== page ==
As an old saying goes;
My father would sometimes say “Never let the true facts , get in the way of a good story”. Never more that be a more accurate determination of the current gambit by a competing ( yes im not going to say their name this is a Google world after all ) operating system vendor to split and divide the open source community. I dont think that we need worry to much about that though since it appears we are all very much more capable of ensuring division and splits within our own communities.
I recently posted about the issue I have with Webcams and my desire to see a more positive and encouraging attitude towards vendors who are showing an interest in how Open Source software can benefit their product. As I can see from the comments , especially the last one from Vicky Stringer, the Users want to use the system but they find a few things just not working.Â I am seeing more and more people on Twitter and in day to day work who are picking up and trying out Ubuntu which is encouraging. It means that as a product ubuntu isÂ beginning toÂ gain traction in every day conversation and it looks interesting enough for people to warrant their time and their effort.
There are usually one of three types of groups I see providing support and advice that deters rather than encourages conversation.
The Dont dig there, Dig it elsewhere group
This group wil usuall exist to answer your question with yet another question? Youve asked about a problem with Nero Burner and they they respond , “oh why dont you just use gnome-burner” . Its not a bad response but its not an answer to the problem. We need to learn to answer questions in such a way as to make the result feel like a learning and relevant experience.
Â The JFGI and come back when you have learnt group
I have mentioned this one before but the small group who seem to believe that we teach people to fish by giving them a book ( or sending them back to a search engine ) actually believe they are contributing to the support pool. Its frustrating as ever to be told to do something when you dont have the context to do it well in the first place. Again this goes back to the Digging a hole group who wont actually move a conversation forward but have done their best to stop it because “it annoys them !”
The Territorial marking society
I love (or loathe ) these people in particular, and they are the hardest to spot unless your sitting back with a sociologists hat .Â These are the ones who will make a comment or a response over the top of anyone elses contribution or suggestion. Usually this comment is to point out that they A) did it before and it didnt work out B) did it bigger and subsequently have the better tools and optionsÂ C) have more of themÂ and dont feel that its useful or D) dont think the suggestion has merit.Â These are potentially the most poisonous since their suggestions will actually undermine the interest and investment of taking part in the community.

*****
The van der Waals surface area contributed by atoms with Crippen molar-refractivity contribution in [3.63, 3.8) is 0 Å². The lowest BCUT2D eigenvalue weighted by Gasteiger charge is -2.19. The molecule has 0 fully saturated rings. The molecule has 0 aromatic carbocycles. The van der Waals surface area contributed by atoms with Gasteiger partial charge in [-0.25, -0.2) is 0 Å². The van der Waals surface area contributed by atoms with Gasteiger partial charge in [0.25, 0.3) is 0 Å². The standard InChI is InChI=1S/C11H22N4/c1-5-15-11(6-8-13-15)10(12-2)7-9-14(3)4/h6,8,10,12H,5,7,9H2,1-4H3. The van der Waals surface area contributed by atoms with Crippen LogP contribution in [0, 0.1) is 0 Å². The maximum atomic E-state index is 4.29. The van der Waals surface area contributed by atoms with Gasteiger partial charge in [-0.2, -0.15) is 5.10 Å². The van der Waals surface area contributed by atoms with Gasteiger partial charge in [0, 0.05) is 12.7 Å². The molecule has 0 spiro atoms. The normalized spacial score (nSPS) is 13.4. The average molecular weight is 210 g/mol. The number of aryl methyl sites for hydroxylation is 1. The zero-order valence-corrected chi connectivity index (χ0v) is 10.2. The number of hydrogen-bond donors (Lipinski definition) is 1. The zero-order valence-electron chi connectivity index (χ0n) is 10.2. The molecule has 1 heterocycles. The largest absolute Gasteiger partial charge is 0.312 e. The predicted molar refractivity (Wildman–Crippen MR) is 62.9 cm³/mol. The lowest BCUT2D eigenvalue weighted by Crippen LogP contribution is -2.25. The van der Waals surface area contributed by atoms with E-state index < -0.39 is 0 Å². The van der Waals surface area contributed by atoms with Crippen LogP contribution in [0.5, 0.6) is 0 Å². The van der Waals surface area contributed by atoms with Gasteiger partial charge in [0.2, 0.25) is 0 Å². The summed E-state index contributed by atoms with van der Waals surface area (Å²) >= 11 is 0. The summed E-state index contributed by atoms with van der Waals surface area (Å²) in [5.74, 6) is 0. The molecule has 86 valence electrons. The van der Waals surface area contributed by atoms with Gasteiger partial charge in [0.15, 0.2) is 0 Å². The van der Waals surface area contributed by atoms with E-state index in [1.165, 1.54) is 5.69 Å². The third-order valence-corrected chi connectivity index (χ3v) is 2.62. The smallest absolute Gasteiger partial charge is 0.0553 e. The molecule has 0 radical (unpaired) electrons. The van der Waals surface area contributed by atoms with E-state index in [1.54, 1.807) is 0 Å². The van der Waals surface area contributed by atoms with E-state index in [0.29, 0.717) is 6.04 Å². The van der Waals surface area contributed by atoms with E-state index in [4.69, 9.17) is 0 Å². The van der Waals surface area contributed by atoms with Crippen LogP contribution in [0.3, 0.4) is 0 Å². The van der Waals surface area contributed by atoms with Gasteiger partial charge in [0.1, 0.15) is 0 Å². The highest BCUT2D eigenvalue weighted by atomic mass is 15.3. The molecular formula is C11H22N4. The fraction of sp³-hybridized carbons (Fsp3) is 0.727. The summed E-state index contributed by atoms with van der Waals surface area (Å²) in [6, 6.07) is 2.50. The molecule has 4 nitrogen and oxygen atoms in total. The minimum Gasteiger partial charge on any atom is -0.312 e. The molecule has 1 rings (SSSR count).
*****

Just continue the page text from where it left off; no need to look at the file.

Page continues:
With time and effort new Ubuntu users will grow past and subsume these smaller groups and in doing so make them less relevant and their contributions less of a deterent.Â Its going to come as a hard lesson to many of the “Old Guard” in the open source community but as new people join they will have to put up with people making mistakes and asking the same old questions over and over and over again.
My preffered maxim is “Half of something is better than All of nothing”. In terms of how we embrace and extend our own interests and involvement with the larger scope of suppliers and users this means we needÂ to sometimes comprise and accept that we cant get everything we want right away. For new users this means dual booting and accepting that a second operating system on your hardrive may give you an option should you get locked out of the first. For the community this means we need to open up conversations with groups we previously shut down and consider what we can take from those opportunities that would benefit everyone.
The good news is that if this is happening then it means that we are getting more new people interested and investedÂ in time to take part in the open source community and it should be a positive thing to experience.Â
I am writing this blog postÂ to vent some thoughts and ideas which have been bubbling around as part of a discussion over on UbuntuForums , SocialSet.net and Grasshoppers.Â Its in no way a finished Idea but part of a ongoing understanding of how groups and development and marketing and sales are working though the internet. Social media and online conversations will be growing and if Ubuntu is to be “Linux for human beings” then we need to move from our Teenage years of “potential and conflict” and start considering more mature themes and conversations.
Thanks for reading.
I think that’s a bit harsh on the first group, the ‘Don’t dig it there’ people – taking your example anyone trying to run Nero on Linux is looking at a huge amount of hassle, and unless they’ve got some weird brand loyalty to Nero they probably don’t really care about it per se, they just want to burn something.
Changing platforms is going to require a certain amount of ditching of old expertise and prejudices, and if someone arrives with the understandable, but still mistaken impression that burning=Nero then correcting that /is/ actually the helpful thing to do.
You get the same thing with questions about running MS Office – you could repspond by telling them about Wine and send them screaming back to Windows, or you could suggest they try OOo which they’ve already got installed. In 99% of cases that’s going to give them the better experience.
I see your point about the Dont dig there, Dig it elsewhere group; but your example is badly chosen. If you want support about Nero Burner or any commercial, proprietary application, get it from your vendor, not from the community.